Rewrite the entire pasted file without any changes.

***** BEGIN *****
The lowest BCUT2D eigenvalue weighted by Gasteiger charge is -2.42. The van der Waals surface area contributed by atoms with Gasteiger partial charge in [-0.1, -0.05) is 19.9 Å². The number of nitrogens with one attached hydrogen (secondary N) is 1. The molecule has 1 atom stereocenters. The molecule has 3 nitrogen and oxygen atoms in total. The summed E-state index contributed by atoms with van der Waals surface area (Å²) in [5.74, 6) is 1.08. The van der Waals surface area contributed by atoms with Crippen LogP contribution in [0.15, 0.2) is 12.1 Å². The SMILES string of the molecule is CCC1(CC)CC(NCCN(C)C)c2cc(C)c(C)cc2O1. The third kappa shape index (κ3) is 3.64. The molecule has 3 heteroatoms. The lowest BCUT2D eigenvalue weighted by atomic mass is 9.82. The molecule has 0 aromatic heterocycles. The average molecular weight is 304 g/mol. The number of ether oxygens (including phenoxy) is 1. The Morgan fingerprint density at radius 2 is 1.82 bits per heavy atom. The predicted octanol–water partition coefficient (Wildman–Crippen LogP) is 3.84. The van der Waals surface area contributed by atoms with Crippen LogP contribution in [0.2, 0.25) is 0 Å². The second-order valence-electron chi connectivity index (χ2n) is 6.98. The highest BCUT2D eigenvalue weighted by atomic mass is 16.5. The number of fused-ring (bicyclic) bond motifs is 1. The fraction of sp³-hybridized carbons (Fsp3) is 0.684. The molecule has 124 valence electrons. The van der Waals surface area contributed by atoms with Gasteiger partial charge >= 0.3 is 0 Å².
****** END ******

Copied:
The lowest BCUT2D eigenvalue weighted by Gasteiger charge is -2.42. The van der Waals surface area contributed by atoms with Gasteiger partial charge in [-0.1, -0.05) is 19.9 Å². The number of nitrogens with one attached hydrogen (secondary N) is 1. The molecule has 1 atom stereocenters. The molecule has 3 nitrogen and oxygen atoms in total. The summed E-state index contributed by atoms with van der Waals surface area (Å²) in [5.74, 6) is 1.08. The van der Waals surface area contributed by atoms with Crippen LogP contribution in [0.15, 0.2) is 12.1 Å². The SMILES string of the molecule is CCC1(CC)CC(NCCN(C)C)c2cc(C)c(C)cc2O1. The third kappa shape index (κ3) is 3.64. The molecule has 3 heteroatoms. The lowest BCUT2D eigenvalue weighted by atomic mass is 9.82. The molecule has 0 aromatic heterocycles. The average molecular weight is 304 g/mol. The number of ether oxygens (including phenoxy) is 1. The Morgan fingerprint density at radius 2 is 1.82 bits per heavy atom. The predicted octanol–water partition coefficient (Wildman–Crippen LogP) is 3.84. The van der Waals surface area contributed by atoms with Crippen LogP contribution in [0.2, 0.25) is 0 Å². The second-order valence-electron chi connectivity index (χ2n) is 6.98. The highest BCUT2D eigenvalue weighted by atomic mass is 16.5. The number of fused-ring (bicyclic) bond motifs is 1. The fraction of sp³-hybridized carbons (Fsp3) is 0.684. The molecule has 124 valence electrons. The van der Waals surface area contributed by atoms with Gasteiger partial charge >= 0.3 is 0 Å².